Abraham Kuyper and Herman Bavinck on the Doctrine of Scripture,
by Richard B. Gaffin Jr., Reformed Academic Press, 2008, 107pp.
Gaffin pays careful attention to the works of Kuyper and Bavinck and demonstrates convincingly that they held that the Bible is both infallible and without error. Considering that McGowan goes out of his way to identify with the views of these men, it is passing strange that he explicitly rejects one of their controlling perspectives on the Bible. He critiques the incarnational model of Scripture (p. 119-121), which is based on the analogy between the divine/human union in the Person of Christ and the Bible as God's Word through human beings. He suggests that Bavinck shares his misgivings. But this is not necessarily the case. As Gaffin shows, both Kuyper and Bavinck model biblical inspiration on the incarnation of the the divine Logos. Kuyper wrote,
"As the Logos has not appeared in the form of glory but in the form of a servant, joining Himself to the reality of our nature as this had come to be through the results of sin, so also for the revelation of His Logos, God the Lord accepts our consciousness, our human life as it is... As a product of writing, the Holy Scripture, too, bears on its forehead the mark of the form of a servant." (p. 7 & 8).
As Christ's human nature, even in servant form was without sin, so argued Kuyper, Scripture as God's Word through human beings is without error. Now the Dutch theologian did not believe that the Bible is scientifically accurate. He acknowledged that the Scripture is often 'impressionistic' rather than pedantically precise. But he said that the 'graphic inspiration' of Scripture aims at "the removal of every error which threatened to creep into any writing through inadvertence and malicious intent". (p. 29 & 30).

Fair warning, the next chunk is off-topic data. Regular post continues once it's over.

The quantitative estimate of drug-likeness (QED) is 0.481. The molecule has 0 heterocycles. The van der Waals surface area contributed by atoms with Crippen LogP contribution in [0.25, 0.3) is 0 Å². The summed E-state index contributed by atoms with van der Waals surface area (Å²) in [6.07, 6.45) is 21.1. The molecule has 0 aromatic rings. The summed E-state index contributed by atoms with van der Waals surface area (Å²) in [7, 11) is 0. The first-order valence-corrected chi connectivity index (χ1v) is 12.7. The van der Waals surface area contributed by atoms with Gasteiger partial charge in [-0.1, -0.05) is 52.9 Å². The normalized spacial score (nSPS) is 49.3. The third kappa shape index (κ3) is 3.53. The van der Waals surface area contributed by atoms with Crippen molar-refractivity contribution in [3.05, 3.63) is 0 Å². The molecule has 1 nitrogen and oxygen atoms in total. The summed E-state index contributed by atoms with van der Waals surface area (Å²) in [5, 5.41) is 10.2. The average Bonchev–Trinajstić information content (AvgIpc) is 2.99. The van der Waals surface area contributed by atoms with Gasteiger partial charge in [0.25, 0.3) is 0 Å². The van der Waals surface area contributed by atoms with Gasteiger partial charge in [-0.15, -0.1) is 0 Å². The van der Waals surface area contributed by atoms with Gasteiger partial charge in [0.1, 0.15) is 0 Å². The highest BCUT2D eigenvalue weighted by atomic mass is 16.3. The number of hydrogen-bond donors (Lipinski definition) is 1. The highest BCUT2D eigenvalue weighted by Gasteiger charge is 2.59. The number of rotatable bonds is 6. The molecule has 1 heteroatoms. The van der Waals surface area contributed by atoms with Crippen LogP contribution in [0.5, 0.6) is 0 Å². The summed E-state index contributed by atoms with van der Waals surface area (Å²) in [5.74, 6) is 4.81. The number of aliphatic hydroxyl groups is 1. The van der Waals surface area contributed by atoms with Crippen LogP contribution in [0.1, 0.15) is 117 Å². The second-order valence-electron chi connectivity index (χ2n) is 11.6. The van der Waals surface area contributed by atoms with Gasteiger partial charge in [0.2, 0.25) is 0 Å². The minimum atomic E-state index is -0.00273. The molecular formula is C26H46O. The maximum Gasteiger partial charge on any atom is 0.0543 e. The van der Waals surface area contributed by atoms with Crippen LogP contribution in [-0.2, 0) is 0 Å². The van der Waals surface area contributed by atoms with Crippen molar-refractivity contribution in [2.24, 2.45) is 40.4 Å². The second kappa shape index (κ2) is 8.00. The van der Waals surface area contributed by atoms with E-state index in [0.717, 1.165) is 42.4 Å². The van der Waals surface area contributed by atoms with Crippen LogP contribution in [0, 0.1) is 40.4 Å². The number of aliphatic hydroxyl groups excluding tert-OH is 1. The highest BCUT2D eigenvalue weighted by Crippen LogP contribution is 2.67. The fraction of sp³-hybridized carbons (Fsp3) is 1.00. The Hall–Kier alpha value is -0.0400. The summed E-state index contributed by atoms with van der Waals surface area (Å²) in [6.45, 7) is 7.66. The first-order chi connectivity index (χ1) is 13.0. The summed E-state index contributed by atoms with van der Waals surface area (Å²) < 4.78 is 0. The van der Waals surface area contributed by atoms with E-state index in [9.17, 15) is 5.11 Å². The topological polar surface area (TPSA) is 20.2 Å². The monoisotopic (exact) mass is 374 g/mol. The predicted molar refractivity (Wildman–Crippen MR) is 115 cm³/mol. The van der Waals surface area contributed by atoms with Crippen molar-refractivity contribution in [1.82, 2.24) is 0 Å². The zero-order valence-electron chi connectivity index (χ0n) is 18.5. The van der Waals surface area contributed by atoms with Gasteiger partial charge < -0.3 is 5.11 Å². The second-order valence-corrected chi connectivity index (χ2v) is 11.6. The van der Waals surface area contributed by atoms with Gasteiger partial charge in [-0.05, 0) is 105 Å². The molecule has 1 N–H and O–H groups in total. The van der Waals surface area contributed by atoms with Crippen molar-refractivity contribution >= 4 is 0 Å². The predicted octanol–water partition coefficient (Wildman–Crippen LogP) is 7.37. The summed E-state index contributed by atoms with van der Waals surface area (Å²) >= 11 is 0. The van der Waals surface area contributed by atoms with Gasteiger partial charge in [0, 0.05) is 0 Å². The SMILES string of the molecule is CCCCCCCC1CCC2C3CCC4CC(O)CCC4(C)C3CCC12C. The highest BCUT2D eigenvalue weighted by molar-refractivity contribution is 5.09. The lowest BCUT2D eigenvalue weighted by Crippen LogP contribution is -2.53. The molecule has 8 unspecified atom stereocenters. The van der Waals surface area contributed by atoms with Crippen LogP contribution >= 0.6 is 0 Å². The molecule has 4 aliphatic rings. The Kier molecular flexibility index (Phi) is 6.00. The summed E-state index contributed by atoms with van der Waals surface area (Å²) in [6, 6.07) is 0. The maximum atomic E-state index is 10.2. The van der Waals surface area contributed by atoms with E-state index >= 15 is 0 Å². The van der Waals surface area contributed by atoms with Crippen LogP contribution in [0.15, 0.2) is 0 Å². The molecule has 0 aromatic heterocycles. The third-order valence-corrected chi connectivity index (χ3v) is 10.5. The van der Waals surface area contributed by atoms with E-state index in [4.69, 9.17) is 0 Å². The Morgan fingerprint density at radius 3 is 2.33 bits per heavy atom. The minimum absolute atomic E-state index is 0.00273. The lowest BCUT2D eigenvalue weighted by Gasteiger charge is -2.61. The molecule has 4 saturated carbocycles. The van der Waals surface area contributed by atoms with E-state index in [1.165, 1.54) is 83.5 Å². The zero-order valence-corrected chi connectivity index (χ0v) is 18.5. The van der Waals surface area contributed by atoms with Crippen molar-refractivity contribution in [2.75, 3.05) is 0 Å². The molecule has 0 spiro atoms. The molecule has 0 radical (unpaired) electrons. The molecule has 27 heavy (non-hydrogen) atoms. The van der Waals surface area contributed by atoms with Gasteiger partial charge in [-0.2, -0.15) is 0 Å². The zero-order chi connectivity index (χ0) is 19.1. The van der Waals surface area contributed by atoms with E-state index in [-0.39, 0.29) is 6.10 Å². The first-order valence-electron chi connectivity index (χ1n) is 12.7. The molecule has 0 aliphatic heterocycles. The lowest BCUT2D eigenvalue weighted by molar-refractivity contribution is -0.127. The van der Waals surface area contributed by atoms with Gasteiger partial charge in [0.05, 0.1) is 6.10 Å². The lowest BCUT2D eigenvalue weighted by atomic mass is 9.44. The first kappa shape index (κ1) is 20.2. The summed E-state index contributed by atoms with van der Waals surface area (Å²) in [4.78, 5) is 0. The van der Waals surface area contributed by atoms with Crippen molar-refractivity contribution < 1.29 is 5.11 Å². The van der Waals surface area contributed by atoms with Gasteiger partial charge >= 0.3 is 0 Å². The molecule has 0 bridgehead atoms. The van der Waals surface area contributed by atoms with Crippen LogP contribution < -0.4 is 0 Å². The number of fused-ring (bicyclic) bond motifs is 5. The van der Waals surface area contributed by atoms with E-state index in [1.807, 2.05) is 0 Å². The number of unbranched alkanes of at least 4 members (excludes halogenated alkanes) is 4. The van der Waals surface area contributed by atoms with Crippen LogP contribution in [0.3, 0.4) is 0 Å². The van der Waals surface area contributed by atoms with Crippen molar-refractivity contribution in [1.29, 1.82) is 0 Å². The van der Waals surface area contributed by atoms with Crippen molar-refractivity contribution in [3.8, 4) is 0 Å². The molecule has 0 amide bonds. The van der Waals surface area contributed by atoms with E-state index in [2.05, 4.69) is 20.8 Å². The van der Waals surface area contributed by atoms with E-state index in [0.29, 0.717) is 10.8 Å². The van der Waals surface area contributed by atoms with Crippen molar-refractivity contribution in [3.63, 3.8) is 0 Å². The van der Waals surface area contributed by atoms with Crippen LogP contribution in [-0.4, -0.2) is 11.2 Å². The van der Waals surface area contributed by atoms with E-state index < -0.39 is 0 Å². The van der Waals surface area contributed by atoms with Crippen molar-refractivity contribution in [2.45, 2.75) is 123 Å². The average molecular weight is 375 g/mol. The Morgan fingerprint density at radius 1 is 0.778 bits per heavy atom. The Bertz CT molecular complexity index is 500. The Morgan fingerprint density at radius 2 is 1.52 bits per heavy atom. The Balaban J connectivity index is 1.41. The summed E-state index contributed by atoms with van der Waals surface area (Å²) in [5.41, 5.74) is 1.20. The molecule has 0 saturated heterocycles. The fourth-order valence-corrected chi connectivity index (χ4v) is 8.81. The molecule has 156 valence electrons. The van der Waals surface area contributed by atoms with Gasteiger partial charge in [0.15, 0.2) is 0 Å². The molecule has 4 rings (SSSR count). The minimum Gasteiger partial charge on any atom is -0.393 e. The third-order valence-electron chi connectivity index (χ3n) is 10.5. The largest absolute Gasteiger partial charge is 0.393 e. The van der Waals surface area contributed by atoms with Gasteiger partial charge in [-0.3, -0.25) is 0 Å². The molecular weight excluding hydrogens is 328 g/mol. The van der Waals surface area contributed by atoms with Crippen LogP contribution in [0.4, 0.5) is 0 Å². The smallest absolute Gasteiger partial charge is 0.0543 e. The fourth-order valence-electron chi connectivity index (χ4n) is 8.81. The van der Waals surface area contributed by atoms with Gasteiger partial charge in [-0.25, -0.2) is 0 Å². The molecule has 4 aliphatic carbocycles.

Similarly Bavinck's doctrine of Scripture draws heavily on the enfleshment of the divine Word,
"And in order to reach that goal [that God will be all in all] the word of revelation passes over into Scripture. Thus, Scripture, too, is means and instrument, not a goal. It flows out of the incarnation of God in Christ; it is in a certain sense the continuation of the incarnation, the way along which Christ dwells in his church... Scripture is the servant-from of revelation." (p. 56).
Bavinck did not use the language of biblical inerrancy and he was careful to stress the humanness of Scripture. But he held that the Bible both in form and content is the very Word of God. Rather than distancing himself from the inerrantist doctrine of Hodge and Warfield, Bavinck commends them as men who held to the historic Christian teaching on the inspiration and authority of Scripture (p. 69).
Richard Gaffin's work seriously calls into question important aspects of the Rogers and McKim thesis. By implication he has also shattered the central plank in the argument advanced by A. T. B. McGowan in The Divine Spiration of Scripture, that like him Kuyper and Bavinck rejected biblical inerrancy in favour of a looser category of infallibility. But readers will find much more here than polemics. In setting forth the mature teachings of Kuyper and Bavinck, Gaffin has opened up a rich vein of constructive theological reflection on the nature of Scripture as God's theanthropic Word in servant-form.